PS4 and Xbox One split the Black Friday console win, while VR loses
It’s easy to get caught up in the sales figures when it comes to the PlayStation 4 and the Xbox One. It’s a simple metric anyone can use to judge the consoles and give one added value over the other. It’s also rubbish.
The sales numbers are good for bragging rights, but unless you work at Sony or Microsoft they don’t directly affect your life. Maybe they add a little ammunition for that heated debate in the comment section about which system is better, but otherwise they don’t really matter.
With that said, here’s a look at the Black Friday sales results for each system!
While sales numbers don’t in themselves matter, they do impact the overall industry. Ever wonder why the PS4 seems to be getting more exclusive content than the Xbox One? It’s not because Sony is so much better to work with, it’s that there are more PS4s out there so developers looking to land a publisher deal go where there are more potential customers. That’s far from a hard and fast rule, but having more consoles out in the wild helps Sony with leverage. Equally, selling more units over the last few months helps Microsoft when it is negotiating new Xbox One deals.
The consumer insight group InfoScout broke down the consoles sales from 2016’s Black Friday. The actual number of units sold hasn’t been released (and probably won’t be until late into next quarter), but the percentage of sales have been.
The results were broken up into two distinct categories: consoles sold at brick and mortar locations and consoles sold online. In the brick and mortar stores, the PlayStation sold 58-percent of the consoles compared to 42-percent for the Xbox One. The PS4 is credited with the win primarily thanks to a massive discount – the PlayStation 4 Uncharted Bundle sold for $212.
On the online side, it was the Xbox One with 55-percent of the sales to the PS4’s 45-percent, fueled by the Xbox One’s 1TB Battlefield Bundle selling for $299. An exact “winner” of Black Friday won’t be known for a while, but both sides have their bragging points.
As of September 2016, the PS4 shipped 47.4 million. That number has since been revised upwards, with 52 million shipped through November (which, to be clear, isn’t the same as sold through, but it is impressive). The Xbox One, on the other hand, sold around 29 million prior to Black Friday. That’s obviously a significant gap, but Microsoft has momentum – the Xbox One was the better selling console in the US through the summer for three solid months, while in the UK, it saw a 1000-percent spike in sales. You can credit the freshly released Xbox One S model, but good sales are good sales.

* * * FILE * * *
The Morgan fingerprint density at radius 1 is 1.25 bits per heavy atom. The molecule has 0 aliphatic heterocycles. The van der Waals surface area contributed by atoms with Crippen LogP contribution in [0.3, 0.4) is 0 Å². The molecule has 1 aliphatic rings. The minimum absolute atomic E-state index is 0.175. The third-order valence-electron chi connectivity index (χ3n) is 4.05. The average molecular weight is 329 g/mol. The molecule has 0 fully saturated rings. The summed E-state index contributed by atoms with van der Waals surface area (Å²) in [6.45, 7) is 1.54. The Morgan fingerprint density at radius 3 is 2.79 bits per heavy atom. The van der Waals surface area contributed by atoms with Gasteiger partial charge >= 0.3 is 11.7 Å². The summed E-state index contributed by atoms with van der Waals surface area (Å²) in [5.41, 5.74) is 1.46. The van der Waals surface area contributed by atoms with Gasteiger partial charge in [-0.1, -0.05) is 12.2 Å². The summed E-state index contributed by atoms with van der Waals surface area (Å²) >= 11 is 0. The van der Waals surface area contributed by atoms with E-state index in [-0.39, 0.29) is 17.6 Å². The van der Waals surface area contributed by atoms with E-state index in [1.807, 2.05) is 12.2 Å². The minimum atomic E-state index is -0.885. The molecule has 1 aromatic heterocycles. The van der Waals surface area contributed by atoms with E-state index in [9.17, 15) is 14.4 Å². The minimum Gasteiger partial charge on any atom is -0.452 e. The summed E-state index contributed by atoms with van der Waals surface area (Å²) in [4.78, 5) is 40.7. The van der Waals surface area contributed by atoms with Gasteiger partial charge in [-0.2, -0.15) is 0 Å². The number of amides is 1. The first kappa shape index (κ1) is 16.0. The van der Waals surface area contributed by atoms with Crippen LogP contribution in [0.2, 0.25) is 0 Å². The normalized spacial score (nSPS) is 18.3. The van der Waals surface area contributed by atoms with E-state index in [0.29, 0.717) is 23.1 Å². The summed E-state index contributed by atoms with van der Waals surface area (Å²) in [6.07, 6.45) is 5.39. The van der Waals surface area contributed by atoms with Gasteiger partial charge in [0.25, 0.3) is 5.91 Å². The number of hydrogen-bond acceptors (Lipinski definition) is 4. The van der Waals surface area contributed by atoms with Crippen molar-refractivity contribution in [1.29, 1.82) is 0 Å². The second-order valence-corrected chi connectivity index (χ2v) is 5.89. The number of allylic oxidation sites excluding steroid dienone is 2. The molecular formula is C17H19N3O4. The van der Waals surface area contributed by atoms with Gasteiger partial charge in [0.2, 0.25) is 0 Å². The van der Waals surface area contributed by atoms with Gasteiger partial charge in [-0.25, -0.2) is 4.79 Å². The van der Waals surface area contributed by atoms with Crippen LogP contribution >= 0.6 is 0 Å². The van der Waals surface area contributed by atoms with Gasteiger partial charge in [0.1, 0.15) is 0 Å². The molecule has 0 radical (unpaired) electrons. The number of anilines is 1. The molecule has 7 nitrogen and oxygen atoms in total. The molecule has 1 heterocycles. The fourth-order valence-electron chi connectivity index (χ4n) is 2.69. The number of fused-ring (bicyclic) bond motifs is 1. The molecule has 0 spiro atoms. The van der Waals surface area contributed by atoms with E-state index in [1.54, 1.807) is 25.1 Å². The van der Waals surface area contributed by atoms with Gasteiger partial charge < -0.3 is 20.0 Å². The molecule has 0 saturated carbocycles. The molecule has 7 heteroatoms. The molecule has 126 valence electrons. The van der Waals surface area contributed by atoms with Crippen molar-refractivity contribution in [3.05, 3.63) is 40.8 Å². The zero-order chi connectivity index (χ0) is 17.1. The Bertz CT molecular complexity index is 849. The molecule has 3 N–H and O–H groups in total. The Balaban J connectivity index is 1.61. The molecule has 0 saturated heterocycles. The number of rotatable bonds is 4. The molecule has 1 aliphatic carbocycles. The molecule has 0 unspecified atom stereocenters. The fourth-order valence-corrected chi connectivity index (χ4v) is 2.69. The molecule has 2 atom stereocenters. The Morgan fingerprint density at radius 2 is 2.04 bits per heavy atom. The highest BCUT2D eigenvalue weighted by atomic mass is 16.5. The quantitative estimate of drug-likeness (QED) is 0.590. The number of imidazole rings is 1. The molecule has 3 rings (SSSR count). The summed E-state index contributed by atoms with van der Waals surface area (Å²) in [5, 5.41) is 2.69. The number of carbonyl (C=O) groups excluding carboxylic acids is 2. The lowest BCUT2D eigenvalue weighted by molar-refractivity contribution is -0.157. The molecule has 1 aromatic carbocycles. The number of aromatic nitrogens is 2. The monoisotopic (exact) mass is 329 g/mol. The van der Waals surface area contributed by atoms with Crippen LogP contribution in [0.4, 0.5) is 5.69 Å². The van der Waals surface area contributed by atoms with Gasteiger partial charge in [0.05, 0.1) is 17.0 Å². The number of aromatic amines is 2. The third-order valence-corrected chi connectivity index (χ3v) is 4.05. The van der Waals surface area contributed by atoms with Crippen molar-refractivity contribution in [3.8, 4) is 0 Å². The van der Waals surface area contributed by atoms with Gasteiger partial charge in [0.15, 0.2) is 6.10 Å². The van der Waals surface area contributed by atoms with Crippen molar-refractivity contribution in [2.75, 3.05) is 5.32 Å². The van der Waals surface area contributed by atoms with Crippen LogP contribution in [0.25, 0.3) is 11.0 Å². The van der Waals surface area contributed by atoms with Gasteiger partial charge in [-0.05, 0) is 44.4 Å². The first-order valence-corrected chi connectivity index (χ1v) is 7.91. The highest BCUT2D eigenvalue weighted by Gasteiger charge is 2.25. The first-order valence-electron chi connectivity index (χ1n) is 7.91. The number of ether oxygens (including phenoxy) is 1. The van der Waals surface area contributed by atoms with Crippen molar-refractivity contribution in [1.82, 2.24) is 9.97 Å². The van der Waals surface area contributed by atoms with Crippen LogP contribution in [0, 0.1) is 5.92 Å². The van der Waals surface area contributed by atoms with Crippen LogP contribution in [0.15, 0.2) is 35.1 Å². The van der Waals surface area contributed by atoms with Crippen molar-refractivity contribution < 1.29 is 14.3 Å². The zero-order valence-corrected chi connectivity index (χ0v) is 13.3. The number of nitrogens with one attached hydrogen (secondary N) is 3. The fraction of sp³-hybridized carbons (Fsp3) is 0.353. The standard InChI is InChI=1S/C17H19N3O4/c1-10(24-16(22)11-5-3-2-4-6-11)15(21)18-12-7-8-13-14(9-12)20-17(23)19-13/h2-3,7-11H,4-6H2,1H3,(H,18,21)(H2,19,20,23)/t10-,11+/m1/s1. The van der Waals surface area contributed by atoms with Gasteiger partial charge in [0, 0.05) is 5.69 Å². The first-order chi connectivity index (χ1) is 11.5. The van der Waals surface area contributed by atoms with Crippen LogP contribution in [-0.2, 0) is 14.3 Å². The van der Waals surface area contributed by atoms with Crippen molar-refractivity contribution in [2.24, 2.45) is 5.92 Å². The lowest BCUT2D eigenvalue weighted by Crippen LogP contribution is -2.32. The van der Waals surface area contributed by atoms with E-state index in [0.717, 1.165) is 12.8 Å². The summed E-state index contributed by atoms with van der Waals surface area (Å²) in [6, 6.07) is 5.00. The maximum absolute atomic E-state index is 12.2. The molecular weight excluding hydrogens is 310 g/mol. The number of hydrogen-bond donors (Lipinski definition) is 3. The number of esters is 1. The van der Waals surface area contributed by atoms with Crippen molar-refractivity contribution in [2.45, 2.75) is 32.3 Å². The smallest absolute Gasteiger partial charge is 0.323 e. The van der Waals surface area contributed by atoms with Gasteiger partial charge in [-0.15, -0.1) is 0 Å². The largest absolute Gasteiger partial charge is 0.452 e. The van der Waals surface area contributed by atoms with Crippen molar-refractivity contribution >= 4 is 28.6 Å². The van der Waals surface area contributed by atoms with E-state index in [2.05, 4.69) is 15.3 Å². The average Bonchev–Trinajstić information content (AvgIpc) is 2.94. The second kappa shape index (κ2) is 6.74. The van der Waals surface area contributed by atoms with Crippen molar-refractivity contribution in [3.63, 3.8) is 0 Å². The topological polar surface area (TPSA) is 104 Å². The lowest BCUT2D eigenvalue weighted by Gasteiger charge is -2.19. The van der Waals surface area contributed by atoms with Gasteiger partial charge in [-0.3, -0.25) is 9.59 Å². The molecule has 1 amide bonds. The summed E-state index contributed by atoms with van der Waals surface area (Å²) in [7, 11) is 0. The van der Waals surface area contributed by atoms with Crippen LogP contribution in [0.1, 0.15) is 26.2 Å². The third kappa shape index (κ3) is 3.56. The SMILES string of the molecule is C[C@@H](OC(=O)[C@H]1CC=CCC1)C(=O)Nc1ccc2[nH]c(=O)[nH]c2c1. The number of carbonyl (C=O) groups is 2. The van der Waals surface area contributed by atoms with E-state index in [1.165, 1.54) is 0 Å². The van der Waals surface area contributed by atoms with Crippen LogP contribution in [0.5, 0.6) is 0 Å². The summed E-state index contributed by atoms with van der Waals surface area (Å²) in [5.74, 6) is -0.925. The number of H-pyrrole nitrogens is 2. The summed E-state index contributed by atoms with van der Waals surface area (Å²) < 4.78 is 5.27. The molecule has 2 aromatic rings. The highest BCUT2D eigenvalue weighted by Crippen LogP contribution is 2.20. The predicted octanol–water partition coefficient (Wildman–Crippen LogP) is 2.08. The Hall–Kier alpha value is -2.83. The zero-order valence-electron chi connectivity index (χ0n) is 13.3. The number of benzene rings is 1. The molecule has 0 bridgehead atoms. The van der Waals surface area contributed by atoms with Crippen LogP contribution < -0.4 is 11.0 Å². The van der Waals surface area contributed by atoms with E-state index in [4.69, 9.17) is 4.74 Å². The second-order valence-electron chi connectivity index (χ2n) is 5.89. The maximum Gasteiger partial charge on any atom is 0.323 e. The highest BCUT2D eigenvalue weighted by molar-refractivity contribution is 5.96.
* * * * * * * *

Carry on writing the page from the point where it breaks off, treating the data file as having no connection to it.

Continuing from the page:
While that’s interesting enough in an academic way, the really fascinating part was the breakdown of why consumers chose the console they chose. Unsurprisingly, the games were the deciding factor, both the existing library and the bundles sold. Beyond that, the PS4 was preferred for performance and graphics and virtual reality (the Xbox One doesn’t yet offer virtual reality), while the Xbox One leads in most of the other categories.
And speaking of virtual reality, VR is arguably the big loser this holiday season. Sony, Oculus, Google, HTC, and all the VR manufacturers are lowering their expectations – significantly.
After releasing the PSVR on October 13, Sony expected to sell 2.6 million PSVR units before the end of the year. It is now expecting to sell around 750,000 units. And it’s not just the PSVR, the Vive has sold just 355,000, which was released on April 5, 2016. Many blame the Vive’s exorbitant price tag, while others claim VR just isn’t ready for primetime yet, as evidenced by the uneven and unremarkable releases thus far.
Still, the holidays can be unpredictable. Nintendo wasn’t mentioned in the consumer reports – mainly because the Switch is months away and the Wii U is a dead console walking – but it is arguably shaping up as one of the big winners of the holiday season thanks to the NES Classic Edition retro console. Nintendo’s nostalgic system is sold out across the US, and is looking more and more like the “hot” gift this season.
The retro system won’t generate as much revenue for Nintendo as the PS4 and Xbox One will for their respective makers (not to mention software sales, peripherals, online fees, etc), but it goes to show that the holidays can quickly change things when it comes to gaming.